Author + information
- Received December 6, 2018
- Revision received March 1, 2019
- Accepted March 16, 2019
- Published online February 3, 2020.
- Thomas J. Stocker, MDa,b,∗∗ (, )
- Jonathon Leipsic, MDc,
- Martin Hadamitzky, MDd,
- Marcus Y. Chen, MDe,
- Ronen Rubinshtein, MDf,
- Simon Deseive, MDa,b,
- Mathias Hecknera,
- Jeroen J. Bax, MD, PhDg,
- Kakuya Kitagawa, MD, PhDh,
- Hugo Marques, MDi,
- Axel Schmermund, MDj,
- Claudio Silva, MDk,
- John Mahmarian, MDl,
- Joon-Won Kang, MD, PhDm,
- Erik L. Grove, MD, PhDn,o,
- John Lesser, MDp,
- Steffen Massberg, MDa,b and
- Jörg Hausleiter, MDa,b,∗ ()
- aMedizinische Klinik und Poliklinik I, Ludwig Maximilians-Universität, Munich, Germany
- bDZHK (German Center for Cardiovascular Research), Partner Site Munich Heart Alliance, Munich, Germany
- cUniversity of British Columbia, Vancouver, Canada
- dInstitut für Radiologie und Nuklearmedizin, Deutsches Herzzentrum München, Munich, Germany
- eNational Heart, Lung, and Blood Institute, National Institutes of Health, Bethesda, Maryland
- fLady Davis Carmel Medical Center, Haifa, Israel
- gDepartment of Cardiology, Leiden University Medical Center, Leiden, the Netherlands
- hMie University Hospital, Tsu, Japan
- iUNICA (Cardiovascular imaging Unit), Hospital da Luz, Lisbon, Portugal
- jCardioangiologisches Centrum Bethanien, CCB, Frankfurt, Germany
- kRadiology Department, Clinica Alemana de Santiago, Santiago, Chile
- lHouston Methodist Hospital, Houston, Texas
- mAsan Medical Center, Seoul, South Korea
- nAarhus University Hospital, Aarhus, Denmark
- oDepartment of Clinical Medicine, Faculty of Health, Aarhus University, Aarhus, Denmark
- pMinneapolis Heart Institute, Minneapolis, Minnesota
- ↵∗Address for correspondence:
Dr. Jörg Hausleiter, Medizinische Klinik und Poliklinik I, Klinikum der Universität München, Ludwig-Maximilians-Universität, Marchioninistrasse 15, 81377 Munich, Germany.
- ↵∗∗Dr. Thomas J. Stocker, Medizinische Klinik und Poliklinik I, Klinikum der Universität München, Ludwig-Maximilians-Universität, Marchioninistrasse 15, 81377 Munich, Germany.
Objectives The aim of this study was to assess the use of low tube potentials for coronary computed tomography angiography (CCTA) in worldwide clinical practice and its influence on radiation exposure, contrast agent volume, and image quality.
Background CCTA is frequently used in clinical practice. Lowering of tube potential is a potent method to reduce radiation exposure and to economize contrast agent volume.
Methods CCTAs of 4,006 patients from 61 international study sites were analyzed regarding very-low (≤80 kVp), low (90 to 100 kVp), conventional (110 to 120 kVp), and high (≥130 kVp) tube potentials. The impact on dose-length product (DLP) and contrast agent volume was analyzed. Image quality was determined by evaluation of the diagnostic applicability and assessment of the objective image parameters signal-to-noise-ratio (SNR) and contrast-to-noise-ratio (CNR).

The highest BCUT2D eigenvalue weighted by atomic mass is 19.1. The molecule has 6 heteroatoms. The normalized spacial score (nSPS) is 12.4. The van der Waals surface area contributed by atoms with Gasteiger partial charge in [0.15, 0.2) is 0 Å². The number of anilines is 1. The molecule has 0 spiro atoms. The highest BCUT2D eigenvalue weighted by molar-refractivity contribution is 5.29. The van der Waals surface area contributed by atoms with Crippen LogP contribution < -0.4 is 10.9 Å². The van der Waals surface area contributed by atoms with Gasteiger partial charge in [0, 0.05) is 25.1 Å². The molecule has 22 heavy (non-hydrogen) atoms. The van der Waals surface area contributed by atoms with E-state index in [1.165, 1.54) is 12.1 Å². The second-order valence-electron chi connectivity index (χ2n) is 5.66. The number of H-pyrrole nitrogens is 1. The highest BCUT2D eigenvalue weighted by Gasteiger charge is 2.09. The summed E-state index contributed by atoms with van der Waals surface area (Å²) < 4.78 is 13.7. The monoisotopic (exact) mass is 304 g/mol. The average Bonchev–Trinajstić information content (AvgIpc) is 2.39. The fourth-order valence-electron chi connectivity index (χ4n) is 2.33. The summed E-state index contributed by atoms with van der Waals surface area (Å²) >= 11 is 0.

Results When compared with conventional tube potentials, low tube potentials were used in 56% of CCTAs (≤80 kVp: 9%; 90 to 100 kVp: 47%), which varied among sites from 0% to 100%. Tube potential reduction was associated with low–cardiovascular risk profile, low body mass index (BMI), and new-generation scanners. Median radiation exposure was lowered by 68% or 50% and median contrast agent volume by 25% or 13% for tube potential protocols of ≤80 kVp or 90 to 100 kVp when compared with conventional tube potentials, respectively (all p < 0.001). With the use of lower tube potentials, the frequency of diagnostic scans was maintained (p = 0.41), whereas SNR and CNR significantly improved (both p < 0.001). Considering BMI eligibility criteria, 58% (n = 946) of conventionally scanned patients would have been suitable for low tube potential protocols, and 44% (n = 831) of patients scanned with 90 to 100 kVp would have been eligible for very-low tube potential CCTA imaging of ≤80 kVp.
Conclusions This large international registry confirms the feasibility of tube potential reduction in clinical practice leading to lower radiation exposure and lower contrast volumes. The current registry also demonstrates that this strategy is still underused in daily practice. (PROspective multicenter registry on radiaTion dose Estimates of cardiac CT angIOgraphy iN daily practice in 2017 [PROTECTION-VI]; NCT02996903)
- cardiac imaging
- coronary computed tomography angiography
- dose-saving strategies
- radiation dose
- tube potential
Dr. Leipsic is a consultant to and holds stock options in Circle CVI and HeartFlow; and has received fellow support from GE Healthcare outside the submitted work. Dr. Chen has received non-financial support from Canon Medical systems outside the submitted work. Dr. Bax has received grants from Biotronik, Medtronic, Boston Scientific, GE Healthcare, and Edwards Lifesciences outside the submitted work; and has received speaker fees from Abbott Vascular. Dr. Schmermund has received grants from Siemens outside the submitted work. Dr. Grove has received speaker honoraria or consultancy fees from Abbott, AstraZeneca, Bayer, Boehringer Ingelheim, Bristol-Myers Squibb, Merck Sharp & Dohme, Pfizer, and Roche outside the submitted work. Dr. Hausleiter has received speaker honoraria and research support from Abbott Vascular and Edwards Lifesciences outside the submitted work. All other authors have reported that they have no relationships relevant to the contents of this paper to disclose.
- Received December 6, 2018.
- Revision received March 1, 2019.
- Accepted March 16, 2019.
- 2020 American College of Cardiology Foundation
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